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Safety is top concern for teens who hunt or engage in target practice
Dillon Paul, 16, likes to hunt with his dad.
Dillon Paul, 16, likes to hunt with his dad.
August 21, 2012

Nothing good seems to happen when you mix minors and guns. Just look at last month’s headlines: A Salem toddler accidentally shoots and kills his father with a handgun; a 17-year-old Anderson teen is convicted in the fatal shootings of a couple.

Although crimes and accidents make the news, other teens in Indiana use guns legally, generally for sport but sometimes for protection.

Legal access to guns in Indiana is restricted for those under 18. Minors are allowed to possess firearms if they are at an adult-supervised range or at their own home. They are not allowed to transport guns outside the home for any purpose, except to travel to a shooting range or go hunting.

And for many youth, hunting is a part of growing up. In Indiana, an estimated 50,000 hunters are under age 15.

Dillon Paul, 16, Greenwood, has hunted since he was 8. He completed the hunter education course required by Indiana and has his hunting license. Dillon said he and his dad both have busy schedules, but deer hunting on the family property in Brown County gives them some time together.

“You know, I’m really active in theater, my dad’s at work and we see each other in the evenings. But when we go hunting, it’s a lot of quality time for my dad and I, sitting up in the tree, having a little conversation.”

Bekie Stergar, 17, Lebanon, learned to shoot at a 4H club at age 10. She found she loved target shooting, especially with paper targets and clay disks. She ended up getting her hunting license.

“Mostly I used guns to shoot at targets. That’s what I like to do. It wasn’t until my sister married my brother-in-law, and he’s a big avid hunter, that I started getting into hunting,” she said.

Bekie went on her first hunting trip last fall. She said it was as she expected – a lot of sitting and waiting. But after five hours, she had a chance to shoot a squirrel and did, fatally wounding it. She was surprised at her reaction.

“It was weird,” she said. “It doesn’t seem to really hit you that you killed something.”

However, the reality of it hit when she ate the meat.

“It made me feel like I can be self-reliant, you know, I can go out there and I can survive,” she said.

However, she doesn’t think she’ll hunt squirrel again because she doesn’t like the taste of it. But that doesn’t mean she won’t hunt at all.

“I had a taste of venison and it was really good,” she said.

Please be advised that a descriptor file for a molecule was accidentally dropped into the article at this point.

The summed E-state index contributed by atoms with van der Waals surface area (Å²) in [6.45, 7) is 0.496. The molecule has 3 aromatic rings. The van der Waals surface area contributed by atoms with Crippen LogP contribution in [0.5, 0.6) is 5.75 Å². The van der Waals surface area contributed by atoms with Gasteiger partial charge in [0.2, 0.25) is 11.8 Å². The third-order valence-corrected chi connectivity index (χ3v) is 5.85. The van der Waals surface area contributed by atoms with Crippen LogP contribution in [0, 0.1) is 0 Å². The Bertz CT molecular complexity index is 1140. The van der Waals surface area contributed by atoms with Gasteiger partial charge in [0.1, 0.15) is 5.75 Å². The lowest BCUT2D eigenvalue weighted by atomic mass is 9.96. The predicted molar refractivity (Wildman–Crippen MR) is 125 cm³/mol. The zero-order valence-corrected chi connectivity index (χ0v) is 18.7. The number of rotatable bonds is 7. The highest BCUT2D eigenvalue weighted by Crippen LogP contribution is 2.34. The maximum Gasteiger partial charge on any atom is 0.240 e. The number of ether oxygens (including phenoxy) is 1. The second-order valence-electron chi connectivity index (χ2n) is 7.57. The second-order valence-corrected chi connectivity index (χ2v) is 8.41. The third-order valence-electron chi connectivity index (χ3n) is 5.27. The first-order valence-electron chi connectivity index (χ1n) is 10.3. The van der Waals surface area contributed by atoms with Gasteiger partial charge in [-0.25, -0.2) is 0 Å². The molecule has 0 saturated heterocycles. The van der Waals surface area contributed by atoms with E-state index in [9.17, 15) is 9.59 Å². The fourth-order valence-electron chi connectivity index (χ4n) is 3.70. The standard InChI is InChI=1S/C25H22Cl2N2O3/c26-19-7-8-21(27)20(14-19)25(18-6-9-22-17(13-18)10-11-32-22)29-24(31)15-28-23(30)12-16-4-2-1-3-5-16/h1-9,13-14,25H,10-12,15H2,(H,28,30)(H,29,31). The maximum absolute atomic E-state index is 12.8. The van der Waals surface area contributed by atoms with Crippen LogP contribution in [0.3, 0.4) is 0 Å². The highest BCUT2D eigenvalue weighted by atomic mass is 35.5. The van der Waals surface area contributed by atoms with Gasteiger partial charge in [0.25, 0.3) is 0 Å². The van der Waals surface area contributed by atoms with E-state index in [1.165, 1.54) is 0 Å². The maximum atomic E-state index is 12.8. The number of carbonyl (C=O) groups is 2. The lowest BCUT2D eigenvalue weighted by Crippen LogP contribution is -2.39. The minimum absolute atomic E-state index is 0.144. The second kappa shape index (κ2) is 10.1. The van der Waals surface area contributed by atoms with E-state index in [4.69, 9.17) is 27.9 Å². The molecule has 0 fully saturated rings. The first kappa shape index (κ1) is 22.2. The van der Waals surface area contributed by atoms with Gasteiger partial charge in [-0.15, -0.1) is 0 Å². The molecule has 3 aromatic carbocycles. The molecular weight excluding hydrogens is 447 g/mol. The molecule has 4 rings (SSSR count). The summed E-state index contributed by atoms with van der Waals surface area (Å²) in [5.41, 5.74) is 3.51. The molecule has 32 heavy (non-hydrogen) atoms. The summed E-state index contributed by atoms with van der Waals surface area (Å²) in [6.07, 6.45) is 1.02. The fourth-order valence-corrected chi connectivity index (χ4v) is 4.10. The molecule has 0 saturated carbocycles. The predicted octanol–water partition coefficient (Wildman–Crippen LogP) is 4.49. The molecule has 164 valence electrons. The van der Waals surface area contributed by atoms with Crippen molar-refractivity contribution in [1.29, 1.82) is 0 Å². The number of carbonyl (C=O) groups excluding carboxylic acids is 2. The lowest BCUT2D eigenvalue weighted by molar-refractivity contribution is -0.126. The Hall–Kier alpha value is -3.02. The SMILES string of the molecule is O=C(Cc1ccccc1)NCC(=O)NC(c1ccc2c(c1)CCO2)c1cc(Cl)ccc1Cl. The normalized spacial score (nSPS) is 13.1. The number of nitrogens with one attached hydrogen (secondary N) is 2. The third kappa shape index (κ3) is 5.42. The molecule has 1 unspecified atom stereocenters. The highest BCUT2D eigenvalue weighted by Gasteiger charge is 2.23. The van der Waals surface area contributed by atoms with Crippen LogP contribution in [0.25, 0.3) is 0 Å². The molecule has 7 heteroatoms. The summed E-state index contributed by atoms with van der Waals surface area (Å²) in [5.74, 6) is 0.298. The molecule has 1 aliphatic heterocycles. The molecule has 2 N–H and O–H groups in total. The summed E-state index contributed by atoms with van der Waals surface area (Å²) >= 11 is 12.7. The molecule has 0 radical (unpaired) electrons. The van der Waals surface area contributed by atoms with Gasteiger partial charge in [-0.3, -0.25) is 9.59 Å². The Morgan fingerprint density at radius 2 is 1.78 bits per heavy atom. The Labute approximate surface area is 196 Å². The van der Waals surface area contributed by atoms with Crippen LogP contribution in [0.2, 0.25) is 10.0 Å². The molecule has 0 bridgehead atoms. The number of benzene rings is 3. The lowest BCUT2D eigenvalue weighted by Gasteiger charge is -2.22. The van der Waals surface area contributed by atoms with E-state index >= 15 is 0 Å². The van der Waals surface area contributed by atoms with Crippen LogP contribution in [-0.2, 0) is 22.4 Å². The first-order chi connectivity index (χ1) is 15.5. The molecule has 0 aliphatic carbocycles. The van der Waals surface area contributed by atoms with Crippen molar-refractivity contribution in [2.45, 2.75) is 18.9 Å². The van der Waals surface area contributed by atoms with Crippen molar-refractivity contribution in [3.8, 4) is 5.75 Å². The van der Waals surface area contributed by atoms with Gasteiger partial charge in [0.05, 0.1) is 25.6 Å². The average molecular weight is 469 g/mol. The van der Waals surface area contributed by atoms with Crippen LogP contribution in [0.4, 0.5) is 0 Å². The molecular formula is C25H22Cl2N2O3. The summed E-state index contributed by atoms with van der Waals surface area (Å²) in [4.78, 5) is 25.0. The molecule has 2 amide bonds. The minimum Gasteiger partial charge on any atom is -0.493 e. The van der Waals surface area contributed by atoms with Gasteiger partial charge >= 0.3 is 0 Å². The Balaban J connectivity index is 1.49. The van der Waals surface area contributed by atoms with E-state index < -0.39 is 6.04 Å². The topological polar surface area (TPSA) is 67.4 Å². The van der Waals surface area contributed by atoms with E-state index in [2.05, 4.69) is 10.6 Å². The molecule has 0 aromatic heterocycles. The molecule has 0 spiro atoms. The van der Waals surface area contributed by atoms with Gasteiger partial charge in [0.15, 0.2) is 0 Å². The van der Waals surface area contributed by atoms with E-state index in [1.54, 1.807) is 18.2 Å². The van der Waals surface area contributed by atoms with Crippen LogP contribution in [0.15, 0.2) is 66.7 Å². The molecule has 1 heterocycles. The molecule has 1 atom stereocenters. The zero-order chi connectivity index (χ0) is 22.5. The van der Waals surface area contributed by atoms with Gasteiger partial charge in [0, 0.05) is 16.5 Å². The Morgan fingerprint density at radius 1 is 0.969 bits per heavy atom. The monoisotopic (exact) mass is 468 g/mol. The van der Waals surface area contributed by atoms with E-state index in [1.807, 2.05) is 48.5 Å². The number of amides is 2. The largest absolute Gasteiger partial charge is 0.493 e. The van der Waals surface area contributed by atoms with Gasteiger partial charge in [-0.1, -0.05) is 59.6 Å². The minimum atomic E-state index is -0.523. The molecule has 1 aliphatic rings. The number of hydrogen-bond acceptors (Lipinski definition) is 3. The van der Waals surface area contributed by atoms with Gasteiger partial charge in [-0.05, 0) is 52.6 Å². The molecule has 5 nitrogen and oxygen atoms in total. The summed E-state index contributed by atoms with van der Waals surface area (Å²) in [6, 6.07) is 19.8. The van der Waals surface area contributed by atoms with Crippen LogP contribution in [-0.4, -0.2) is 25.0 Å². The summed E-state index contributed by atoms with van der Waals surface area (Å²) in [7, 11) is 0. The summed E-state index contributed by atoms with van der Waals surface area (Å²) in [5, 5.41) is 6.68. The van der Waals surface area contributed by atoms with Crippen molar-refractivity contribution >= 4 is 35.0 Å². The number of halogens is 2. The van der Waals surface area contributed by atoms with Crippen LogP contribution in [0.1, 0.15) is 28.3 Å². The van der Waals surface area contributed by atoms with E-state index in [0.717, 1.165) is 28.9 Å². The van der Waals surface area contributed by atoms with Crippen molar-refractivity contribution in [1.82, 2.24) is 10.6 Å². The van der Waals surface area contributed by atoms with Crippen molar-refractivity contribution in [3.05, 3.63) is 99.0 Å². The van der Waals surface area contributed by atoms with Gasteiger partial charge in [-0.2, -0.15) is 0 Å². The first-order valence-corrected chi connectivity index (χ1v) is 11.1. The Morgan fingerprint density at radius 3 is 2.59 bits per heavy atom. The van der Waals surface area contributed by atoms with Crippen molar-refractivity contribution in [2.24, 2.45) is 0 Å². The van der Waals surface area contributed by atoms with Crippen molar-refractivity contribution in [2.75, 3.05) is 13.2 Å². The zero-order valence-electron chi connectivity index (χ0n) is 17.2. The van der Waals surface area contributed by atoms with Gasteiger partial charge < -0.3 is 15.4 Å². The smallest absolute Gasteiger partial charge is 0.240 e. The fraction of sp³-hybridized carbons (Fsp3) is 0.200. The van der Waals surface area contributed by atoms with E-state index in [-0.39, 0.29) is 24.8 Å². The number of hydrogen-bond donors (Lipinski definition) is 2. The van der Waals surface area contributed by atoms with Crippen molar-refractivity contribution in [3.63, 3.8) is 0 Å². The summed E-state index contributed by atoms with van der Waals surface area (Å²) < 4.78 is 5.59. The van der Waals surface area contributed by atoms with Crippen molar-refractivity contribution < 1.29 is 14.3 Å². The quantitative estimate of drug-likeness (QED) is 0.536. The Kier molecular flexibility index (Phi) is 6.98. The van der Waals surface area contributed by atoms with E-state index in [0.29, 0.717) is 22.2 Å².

Dillon likes venison, too. He remembered the first time he shot a deer.

“We had been sitting in the tree stand for three hours and didn’t see anything. We were getting down off the tree and starting to drive back to our cabin, and all of a sudden we see this deer, dead-stopped right in front of us. We stopped and I asked my dad, ‘Can I get it? Can I get it?”

It was a large doe, and Dillon shot her. But afterward, he had to wrestle with his emotions for a while.

“I felt a little guilty because it was my first time ever shooting something, and I thought I just killed a life, you know, I just killed a deer. But then, I thought about it more and more, and I felt like I was kind of benefitting myself too. I was also happy that I got my first deer.”

Neither Dillon nor Bekie treats guns frivolously. They adhere to safety procedures and always keep their weapons locked up and out of sight when not in use.

That was something that Kate Bixler learned after she became involved in Project Appleseed, a national marksmanship organization that holds dozens of training events in Indiana every year.

Kate, 15, New Palestine, is an instructor with Appleseed. When she was younger, she used to go to firing ranges with her family.

“You know, looking back, I’m just like ‘oh my goodness.’  Before Appleseed, I wasn’t that safe. We’d just carry rifles on our shoulders all the time, and you know, have them loaded and everything else.”

Kate doesn’t hunt, but she has been shooting at targets since age 9. The first day she showed up at a Project Appleseed shoot, the instructors recognized her talent and recommended she become a trainer.

She says riflery teaches personal responsibility. “It’s a sport, but unlike team sports, you’re not relying on everyone else. It’s solely yourself and your accomplishments,” she said.

David Goodrich is state coordinator of Project Appleseed, which was established in Indiana in 2006. He says enrollment has doubled each year since.

“Our biggest problem is getting enough instructors and enough ranges. We have the demand for what we do,” he said..

The nonprofit organization takes its name from the legendary Johnny Appleseed.  Students are encouraged to “plant seeds” by recruiting others to the program. Those under age 21 can attend clinics for $5.

“Whether you’re a 70-pound girl or a 200-pound bodybuilder guy, you both have an equal chance to do well, because really while there is some physical involvement in the sport, it’s really a mental sport,” he said. 

To Kate, shooting at a target is like taking a mini-vacation.

“It’s stress relief.  It’s a bit of a self-confidence booster,  and it’s just fun,” she said. 

Copyright 2012 Y-Press


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